This term applies to a fraud that starts as a phishing attack to gain trust, access, or data, and then continues to an offline fraud. A common form of this is Business Email Compromise or CEO Fraud, where executives are impersonated or targeted to transfer money believing that the
These (targeted or not) can trick a recipient into believing there’s an outstanding invoice, and immediate payment is required.
A tactic commonly used in these attacks is gaining access to a potential victim’s email address. The criminal can forward all emails to his own account waiting until an important deal or transaction is supposed to go through. At that point, he or she will send across an email with instructions to modify payment details (for examples) or even call to limit the trail. This happens often in real estate or legal industries where large transactions are common.
Baiting (mostly Trojan)
This is possibly the oldest form of social engineering (if the Iliad is our guide). It is named after the technique of hiding something in plain site so that an unsuspecting victim welcomes a hidden virus in. A criminal can target messaging to the recipient to maximize the possibility of getting the download or link click. Under this, we would include Quid Pro Quo – where the target is offered something for free, say an eCard or game download in exchange for a piece of confidential information (often a password or even a contact list).
Malicious Email Attachment Attacks
Similar to baiting, the attachment you download that you think is a presentation or holiday pictures, can download viruses, malware, and trojans to all kinds of malicious ends. Again, these are often engineered to optimize the probability of conversion and to minimize the resistance that the end user might put up.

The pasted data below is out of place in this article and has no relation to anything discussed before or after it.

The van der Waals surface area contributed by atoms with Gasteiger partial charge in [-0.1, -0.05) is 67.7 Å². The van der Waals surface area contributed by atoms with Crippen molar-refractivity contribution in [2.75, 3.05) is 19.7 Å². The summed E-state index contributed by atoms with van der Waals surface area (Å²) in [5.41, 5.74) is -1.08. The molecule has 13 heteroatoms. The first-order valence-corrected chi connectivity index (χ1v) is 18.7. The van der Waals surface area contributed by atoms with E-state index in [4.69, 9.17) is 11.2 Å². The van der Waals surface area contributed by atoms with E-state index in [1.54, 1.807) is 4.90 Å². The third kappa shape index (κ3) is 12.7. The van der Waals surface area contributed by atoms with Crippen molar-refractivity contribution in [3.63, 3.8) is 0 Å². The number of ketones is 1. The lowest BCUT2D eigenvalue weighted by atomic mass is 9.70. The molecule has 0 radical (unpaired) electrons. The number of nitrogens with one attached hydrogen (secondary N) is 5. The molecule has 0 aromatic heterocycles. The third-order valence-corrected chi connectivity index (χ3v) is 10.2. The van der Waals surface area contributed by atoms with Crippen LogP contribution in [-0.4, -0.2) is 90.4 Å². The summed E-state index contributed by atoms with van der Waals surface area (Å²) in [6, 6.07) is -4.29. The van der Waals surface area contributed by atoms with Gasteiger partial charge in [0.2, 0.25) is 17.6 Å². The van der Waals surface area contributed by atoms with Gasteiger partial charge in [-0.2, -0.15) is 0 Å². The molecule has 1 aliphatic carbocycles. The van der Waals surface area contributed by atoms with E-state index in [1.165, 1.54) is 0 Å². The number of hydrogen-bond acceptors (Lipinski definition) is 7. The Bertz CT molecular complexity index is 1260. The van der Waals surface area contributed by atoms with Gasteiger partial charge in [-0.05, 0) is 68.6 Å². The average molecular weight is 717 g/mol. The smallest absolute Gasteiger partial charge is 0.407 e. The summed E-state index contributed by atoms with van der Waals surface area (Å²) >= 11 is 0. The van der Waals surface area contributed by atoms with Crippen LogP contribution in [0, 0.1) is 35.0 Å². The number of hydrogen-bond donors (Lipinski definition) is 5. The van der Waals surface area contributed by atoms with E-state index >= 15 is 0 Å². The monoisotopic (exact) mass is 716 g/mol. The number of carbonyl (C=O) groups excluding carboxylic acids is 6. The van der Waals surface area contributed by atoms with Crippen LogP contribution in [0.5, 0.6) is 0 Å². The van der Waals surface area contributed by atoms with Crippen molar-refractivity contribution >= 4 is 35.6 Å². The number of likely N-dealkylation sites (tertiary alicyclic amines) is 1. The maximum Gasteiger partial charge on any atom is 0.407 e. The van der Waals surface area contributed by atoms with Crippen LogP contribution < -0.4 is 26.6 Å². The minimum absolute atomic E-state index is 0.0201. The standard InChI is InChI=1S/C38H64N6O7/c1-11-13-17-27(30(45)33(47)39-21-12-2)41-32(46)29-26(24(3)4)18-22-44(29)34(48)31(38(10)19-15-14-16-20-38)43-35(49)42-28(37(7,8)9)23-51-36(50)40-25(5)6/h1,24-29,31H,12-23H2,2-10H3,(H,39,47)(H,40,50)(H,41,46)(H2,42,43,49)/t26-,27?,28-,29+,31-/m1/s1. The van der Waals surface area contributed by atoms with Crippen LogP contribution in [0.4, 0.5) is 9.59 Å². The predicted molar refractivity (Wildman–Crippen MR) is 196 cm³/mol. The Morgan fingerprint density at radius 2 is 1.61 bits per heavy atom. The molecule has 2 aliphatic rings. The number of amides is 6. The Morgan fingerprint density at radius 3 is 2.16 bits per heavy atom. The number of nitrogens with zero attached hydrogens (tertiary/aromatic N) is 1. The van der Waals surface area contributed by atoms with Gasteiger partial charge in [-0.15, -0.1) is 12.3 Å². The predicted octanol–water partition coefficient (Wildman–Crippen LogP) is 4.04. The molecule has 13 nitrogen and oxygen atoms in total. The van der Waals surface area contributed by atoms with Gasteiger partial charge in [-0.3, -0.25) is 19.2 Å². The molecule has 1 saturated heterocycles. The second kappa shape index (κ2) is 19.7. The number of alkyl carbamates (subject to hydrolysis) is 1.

Vishing, or voice phishing, involves the use of the telephone to gain access to confidential information, usually credit cards or passwords. This form of social engineering plays off a trust we have in our phones and in voices that we don’t have for emails. Similar tactics or used in Smishing or SMS Phishing. A common example of this would be an automated call aiming to get you to enter your credit card or password details, from a company that you possibly have an account in.
Social Media Attacks
While they are a form of phishing attacks, they deserve a special mention because of their unique methodology in engineering the social proof elements. For those who are vulnerable, getting an unsolicited friend request from a (usually) good looking member of the opposite gender can lead down a rocky path. This is especially true when the con-artist is using a well groomed persona with a strong accompanying cover (read:sob) story. An evolution of the 419ers or Romance scams, these are more effective then their predecessors as they include more of the elements of a social engineered attack.
Fake news/Market Manipulation/Political Sabotage
Increasing with the spread of fake news, the manipulation of people’s perceptions illegally through various technological means big payoffs, political or financial. Examples of this include spam campaigns for stock market manipulation (“Pump and dump”) which could spread a lie rapidly while the criminal holds a position. Fake crowdsourcing campaigns, fake news stories, fake Video and much more will will lead to all kinds of engineered attacks.
Social Engineering Isn’t Going Anywhere
With the increasing impact of everything integrated, always on, and connected, the stakes are high. At the same time cyber security is advancing rapidly requiring criminals to be constantly seeking out new ways to earn a “living”. The most reliable and time proven method of successful fraud has been social engineering and conning people out of their money. Of the socially engineering threats that involve technology, many can be mitigated. Anti-virus and malware protection, email security, attachment protection, URL defense are a few examples. Machine learning, AI and even blockchain technology, will make it harder for human error to be as costly. However, for the inattentive employee, CEO or political campaign manager, there will always be fraud.
Have a laugh at this comedian’s work while you are at it.